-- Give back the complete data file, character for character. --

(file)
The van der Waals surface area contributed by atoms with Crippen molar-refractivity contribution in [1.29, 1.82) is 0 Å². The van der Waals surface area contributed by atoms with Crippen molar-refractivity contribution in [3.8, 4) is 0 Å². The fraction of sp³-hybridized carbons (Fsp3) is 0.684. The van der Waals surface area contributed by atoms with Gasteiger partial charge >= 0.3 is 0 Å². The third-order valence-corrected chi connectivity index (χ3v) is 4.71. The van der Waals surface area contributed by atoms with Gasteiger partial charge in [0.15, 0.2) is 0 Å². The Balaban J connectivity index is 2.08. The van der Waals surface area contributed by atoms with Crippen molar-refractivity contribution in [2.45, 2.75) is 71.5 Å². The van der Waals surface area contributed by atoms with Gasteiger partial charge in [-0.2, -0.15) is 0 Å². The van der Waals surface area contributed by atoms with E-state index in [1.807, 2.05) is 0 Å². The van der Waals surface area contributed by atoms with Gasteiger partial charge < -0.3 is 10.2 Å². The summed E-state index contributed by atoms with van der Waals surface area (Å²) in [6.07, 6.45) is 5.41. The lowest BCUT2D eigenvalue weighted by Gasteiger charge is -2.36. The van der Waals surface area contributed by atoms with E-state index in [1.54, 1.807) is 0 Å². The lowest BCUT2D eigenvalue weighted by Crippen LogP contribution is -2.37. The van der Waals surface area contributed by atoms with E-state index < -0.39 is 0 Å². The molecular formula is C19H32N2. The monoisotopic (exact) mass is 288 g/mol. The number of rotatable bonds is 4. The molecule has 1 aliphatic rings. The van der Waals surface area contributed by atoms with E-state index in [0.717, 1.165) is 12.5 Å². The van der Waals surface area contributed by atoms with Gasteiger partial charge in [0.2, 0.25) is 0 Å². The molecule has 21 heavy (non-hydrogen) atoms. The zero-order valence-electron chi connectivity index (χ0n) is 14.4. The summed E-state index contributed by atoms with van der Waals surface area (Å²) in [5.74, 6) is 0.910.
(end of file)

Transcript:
The van der Waals surface area contributed by atoms with Crippen molar-refractivity contribution in [1.29, 1.82) is 0 Å². The van der Waals surface area contributed by atoms with Crippen molar-refractivity contribution in [3.8, 4) is 0 Å². The fraction of sp³-hybridized carbons (Fsp3) is 0.684. The van der Waals surface area contributed by atoms with Gasteiger partial charge >= 0.3 is 0 Å². The third-order valence-corrected chi connectivity index (χ3v) is 4.71. The van der Waals surface area contributed by atoms with Gasteiger partial charge in [0.15, 0.2) is 0 Å². The Balaban J connectivity index is 2.08. The van der Waals surface area contributed by atoms with Crippen molar-refractivity contribution in [2.45, 2.75) is 71.5 Å². The van der Waals surface area contributed by atoms with Gasteiger partial charge in [-0.2, -0.15) is 0 Å². The van der Waals surface area contributed by atoms with E-state index in [1.807, 2.05) is 0 Å². The van der Waals surface area contributed by atoms with Gasteiger partial charge < -0.3 is 10.2 Å². The summed E-state index contributed by atoms with van der Waals surface area (Å²) in [6.07, 6.45) is 5.41. The lowest BCUT2D eigenvalue weighted by Gasteiger charge is -2.36. The van der Waals surface area contributed by atoms with E-state index in [1.54, 1.807) is 0 Å². The lowest BCUT2D eigenvalue weighted by Crippen LogP contribution is -2.37. The van der Waals surface area contributed by atoms with E-state index < -0.39 is 0 Å². The molecular formula is C19H32N2. The monoisotopic (exact) mass is 288 g/mol. The number of rotatable bonds is 4. The molecule has 1 aliphatic rings. The van der Waals surface area contributed by atoms with E-state index in [0.717, 1.165) is 12.5 Å². The van der Waals surface area contributed by atoms with Gasteiger partial charge in [0.2, 0.25) is 0 Å². The molecule has 21 heavy (non-hydrogen) atoms. The zero-order valence-electron chi connectivity index (χ0n) is 14.4. The summed E-state index contributed by atoms with van der Waals surface area (Å²) in [5.74, 6) is 0.910.